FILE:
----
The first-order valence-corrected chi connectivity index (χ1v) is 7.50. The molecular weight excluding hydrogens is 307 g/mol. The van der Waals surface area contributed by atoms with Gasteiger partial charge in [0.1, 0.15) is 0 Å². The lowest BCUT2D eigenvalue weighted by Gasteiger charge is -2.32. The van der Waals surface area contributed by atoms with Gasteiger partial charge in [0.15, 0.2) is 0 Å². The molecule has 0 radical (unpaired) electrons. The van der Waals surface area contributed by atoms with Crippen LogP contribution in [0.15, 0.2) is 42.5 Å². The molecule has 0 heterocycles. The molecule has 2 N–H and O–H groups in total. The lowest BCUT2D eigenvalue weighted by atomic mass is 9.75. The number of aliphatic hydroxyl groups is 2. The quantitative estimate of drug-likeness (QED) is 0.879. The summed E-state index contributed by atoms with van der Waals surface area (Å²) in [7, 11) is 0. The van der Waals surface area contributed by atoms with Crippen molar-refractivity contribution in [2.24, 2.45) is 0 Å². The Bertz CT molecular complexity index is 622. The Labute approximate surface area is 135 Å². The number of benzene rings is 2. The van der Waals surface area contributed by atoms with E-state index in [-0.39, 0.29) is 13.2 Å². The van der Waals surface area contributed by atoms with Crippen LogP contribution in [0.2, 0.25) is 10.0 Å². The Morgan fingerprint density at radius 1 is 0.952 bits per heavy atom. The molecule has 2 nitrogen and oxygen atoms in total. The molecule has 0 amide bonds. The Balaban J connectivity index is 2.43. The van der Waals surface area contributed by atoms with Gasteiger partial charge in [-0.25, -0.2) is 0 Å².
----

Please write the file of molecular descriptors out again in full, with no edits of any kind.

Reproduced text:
The first-order valence-corrected chi connectivity index (χ1v) is 7.50. The molecular weight excluding hydrogens is 307 g/mol. The van der Waals surface area contributed by atoms with Gasteiger partial charge in [0.1, 0.15) is 0 Å². The lowest BCUT2D eigenvalue weighted by Gasteiger charge is -2.32. The van der Waals surface area contributed by atoms with Gasteiger partial charge in [0.15, 0.2) is 0 Å². The molecule has 0 radical (unpaired) electrons. The van der Waals surface area contributed by atoms with Crippen LogP contribution in [0.15, 0.2) is 42.5 Å². The molecule has 0 heterocycles. The molecule has 2 N–H and O–H groups in total. The lowest BCUT2D eigenvalue weighted by atomic mass is 9.75. The number of aliphatic hydroxyl groups is 2. The quantitative estimate of drug-likeness (QED) is 0.879. The summed E-state index contributed by atoms with van der Waals surface area (Å²) in [7, 11) is 0. The van der Waals surface area contributed by atoms with Crippen molar-refractivity contribution in [2.24, 2.45) is 0 Å². The Bertz CT molecular complexity index is 622. The Labute approximate surface area is 135 Å². The number of benzene rings is 2. The van der Waals surface area contributed by atoms with E-state index in [-0.39, 0.29) is 13.2 Å². The van der Waals surface area contributed by atoms with Crippen LogP contribution in [0.2, 0.25) is 10.0 Å². The Morgan fingerprint density at radius 1 is 0.952 bits per heavy atom. The molecule has 2 nitrogen and oxygen atoms in total. The molecule has 0 amide bonds. The Balaban J connectivity index is 2.43. The van der Waals surface area contributed by atoms with Gasteiger partial charge in [-0.25, -0.2) is 0 Å².